SECRECY NEWS
from the FAS Project on Government Secrecy
Volume 2002, Issue No. 47
May 24, 2002

ANNUAL POLYGRAPH REPORT PUBLISHED

The Department of Defense this week released its Annual Polygraph Report for 2001, reaffirming the Department's commitment to polygraph testing as an instrument of counterintelligence and criminal investigations as well as for security screening.

The Report provides a fresh set of anecdotes in which polygraph tests helped resolve criminal cases or uncover security violations, and sets forth an ambitious research program intended to bolster the technology's widely disputed credibility.

The latest Report, obtained today under the Freedom of Information Act, is available here:

In recent years, polygraph testing has become the target of increasingly focused and sophisticated criticism, notably from George Maschke and his colleagues at Antipolygraph.org. See:

Yet agency reliance on polygraph testing has hardly diminished. Most recently, the FBI indicated that it would ask at least 200 workers at Fort Detrick and Dugway Proving Grounds to take polygraph tests as part of the search for the elusive anthrax terrorist. See "Anthrax Probe Turns to Polygraph" by Megan Garvey and Eric Lichtblau in the May 22 Los Angeles Times:

A noteworthy critique of the polygraph was offered by Aldrich Ames in a November 2000 letter that he wrote to the Federation of American Scientists from Allenwood Federal Penitentiary in Pennsylvania, where he is serving a life sentence for espionage. See:


FREEDOM OF INFORMATION IN JAPAN, MEXICO

The National Security Archive has just published updated resources on new freedom of information laws in Japan and Mexico.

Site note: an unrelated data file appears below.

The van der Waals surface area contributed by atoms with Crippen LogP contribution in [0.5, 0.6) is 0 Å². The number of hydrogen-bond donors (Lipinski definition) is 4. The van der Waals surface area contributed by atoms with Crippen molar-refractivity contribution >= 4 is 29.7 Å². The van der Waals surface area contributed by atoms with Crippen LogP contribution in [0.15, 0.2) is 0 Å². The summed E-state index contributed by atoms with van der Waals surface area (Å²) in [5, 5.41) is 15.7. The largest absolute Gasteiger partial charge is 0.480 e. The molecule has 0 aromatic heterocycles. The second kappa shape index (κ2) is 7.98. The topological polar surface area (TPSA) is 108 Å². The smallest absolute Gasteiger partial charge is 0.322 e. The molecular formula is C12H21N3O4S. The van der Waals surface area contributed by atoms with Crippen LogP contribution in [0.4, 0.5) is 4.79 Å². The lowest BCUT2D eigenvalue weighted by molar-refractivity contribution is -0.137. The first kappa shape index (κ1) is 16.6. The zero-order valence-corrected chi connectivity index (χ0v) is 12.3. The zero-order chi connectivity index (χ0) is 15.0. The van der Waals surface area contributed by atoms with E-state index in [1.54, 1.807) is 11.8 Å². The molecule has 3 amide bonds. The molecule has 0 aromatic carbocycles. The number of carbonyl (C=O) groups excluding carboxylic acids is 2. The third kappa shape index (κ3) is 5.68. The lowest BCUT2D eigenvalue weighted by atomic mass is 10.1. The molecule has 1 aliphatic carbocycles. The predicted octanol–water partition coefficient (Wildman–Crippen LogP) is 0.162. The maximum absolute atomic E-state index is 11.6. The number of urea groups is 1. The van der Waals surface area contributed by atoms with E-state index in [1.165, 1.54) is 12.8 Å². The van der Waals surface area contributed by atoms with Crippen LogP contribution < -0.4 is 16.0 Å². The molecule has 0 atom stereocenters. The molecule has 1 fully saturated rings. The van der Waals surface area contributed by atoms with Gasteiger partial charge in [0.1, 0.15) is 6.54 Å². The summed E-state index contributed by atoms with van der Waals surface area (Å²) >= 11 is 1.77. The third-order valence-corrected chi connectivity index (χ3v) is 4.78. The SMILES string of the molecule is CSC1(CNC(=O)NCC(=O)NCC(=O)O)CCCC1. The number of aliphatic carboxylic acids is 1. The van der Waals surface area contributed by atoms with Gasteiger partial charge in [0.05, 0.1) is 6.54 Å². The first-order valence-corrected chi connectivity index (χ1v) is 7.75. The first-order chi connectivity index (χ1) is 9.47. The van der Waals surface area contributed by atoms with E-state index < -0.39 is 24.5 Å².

See "Japanese Government Information: New Rules for Access":

and "Mexico's New Freedom of Information Law" featuring the full text of the law in Spanish and English:


PENTAGON REPORTS ON SECRET 1960s BIO EXPERIMENTS

The Defense Department disclosed this week that it had conducted experiments involving the use of active nerve agents and biological toxins on military personnel in the 1960s in order to study U.S. vulnerabilities to such substances.

"Project SHAD, an acronym for Shipboard Hazard and Defense, was part of the joint service chemical and biological warfare test program conducted during the 1960s. Project SHAD encompassed tests designed to identify US warships' vulnerabilities to attacks with chemical or biological warfare agents and to develop procedures to respond to such attacks while maintaining a war-fighting capability," according to the Defense Department.

See the newly declassified data on the Project SHAD web page here:

See also "Sailors Sprayed with Nerve Gas in Cold War Test, Pentagon Says," by Thom Shanker with William Broad in the May 24 New York Times here:

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Secrecy News is written by Steven Aftergood and published by the Federation of American Scientists.

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